Happy Friday, Broncos fans! Perhaps Matt Prater hasn't signed his franchise tag because he's been waiting for someone else to set the market.
Well, consider it set.
Tampa Bay inked their kicker Connor Barth to a four-year deal worth a total of $13.2M, including $4M in guarantees, which is a modest increase over the $2.6M franchise tag tendered to Barth (same amount as Prater).
Of the five kickers to be tagged this offseason, Barth is the only one with a long-term deal; Cincy's Mike Nugent and Cleveland's Phil Dawson ($3.81M) signed their one-year tenders, while Prater and Jacksonville's Josh Scobee have not. As for unrestricted free agent kickers, none of them got a whole lot of cash this offseason; John Kasay got an undisclosed one-year deal in New Orleans, Arizona gave Jay Feely $2.5M over two seasons, Washington signed Neil Rackers for $990K, and the Jets gave Nick Folk and Josh Brown one-year deals worth $765K and $855K, respectively.
Kicking statistics corrected 11am ET July 3, 2012
Broncos owner Pat Bowlen has announced that legendary WR Rod Smith will become the next member of the team's Ring of Fame. Said Mr. B in a statement:
Players like Rod don’t come through your door very often, but he came through ours every day with a purpose and hunger to be great. Rod’s production and numbers -- as outstanding as they were -- paled in comparison to his commitment to winning and the respect he commanded from each and every one of his teammates throughout his career. Emerging from an undrafted player to one of the best to ever play his position, Rod has truly earned his place among the greatest Broncos of all time.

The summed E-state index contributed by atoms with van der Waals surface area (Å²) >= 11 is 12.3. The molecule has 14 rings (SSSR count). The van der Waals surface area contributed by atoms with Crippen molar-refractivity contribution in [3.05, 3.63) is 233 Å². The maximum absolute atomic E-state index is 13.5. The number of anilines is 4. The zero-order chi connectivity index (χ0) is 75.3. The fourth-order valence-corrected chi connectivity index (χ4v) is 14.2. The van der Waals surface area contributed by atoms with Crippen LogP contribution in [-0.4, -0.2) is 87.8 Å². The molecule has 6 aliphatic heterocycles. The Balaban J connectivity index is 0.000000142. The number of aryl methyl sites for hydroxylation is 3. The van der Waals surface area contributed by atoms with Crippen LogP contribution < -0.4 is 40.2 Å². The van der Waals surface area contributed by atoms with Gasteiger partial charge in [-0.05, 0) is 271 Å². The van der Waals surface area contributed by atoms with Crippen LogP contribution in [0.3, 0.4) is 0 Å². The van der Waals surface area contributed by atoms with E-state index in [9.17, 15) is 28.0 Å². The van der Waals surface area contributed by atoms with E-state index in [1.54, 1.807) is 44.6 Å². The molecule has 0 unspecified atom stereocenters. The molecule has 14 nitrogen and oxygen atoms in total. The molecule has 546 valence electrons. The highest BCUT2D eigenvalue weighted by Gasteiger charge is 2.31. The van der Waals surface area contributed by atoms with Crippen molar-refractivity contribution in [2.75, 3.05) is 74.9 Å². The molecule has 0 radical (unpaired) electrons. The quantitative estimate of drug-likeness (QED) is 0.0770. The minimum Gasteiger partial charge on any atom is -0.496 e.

I am thankful for everything Rod contributed to this franchise during his time with the Broncos, and I congratulate him on his well-deserved election to the Ring of Fame.
Smith, who was signed as an undrafted free agent out of Missouri Southern State in 1994, was a Bronco for 12 seasons, setting regular and postseason franchise records for receptions, receiving yards, and TD catches. His numbers also rank as the best in league history for an undrafted receiver.
Updated 7:49 pm ET
Good Morning, Broncos fans! Let's all wish a Happy Birthday to HOFer Ace Parker, who turns 100 today and is the oldest living ex-NFL player; Andy Barall shares his story.
Mike Klis says the Broncos are working towards signing all of their draft picks, and are close to deals with top choices Derek Wolfe and Brock Osweiler. Of course, thanks to the rookie pay system as structured by the new CBA, this is all a formality.
Incredibly, there's talk the Ravens and Eagles could try to dock the pay of Terrell Suggs and Jason Peters for their recent injuries, on the grounds that they were suffered away from team facilities. Apparently, the CBA stipulates that injuries suffered during off-site training sessions are considered non-football injuries.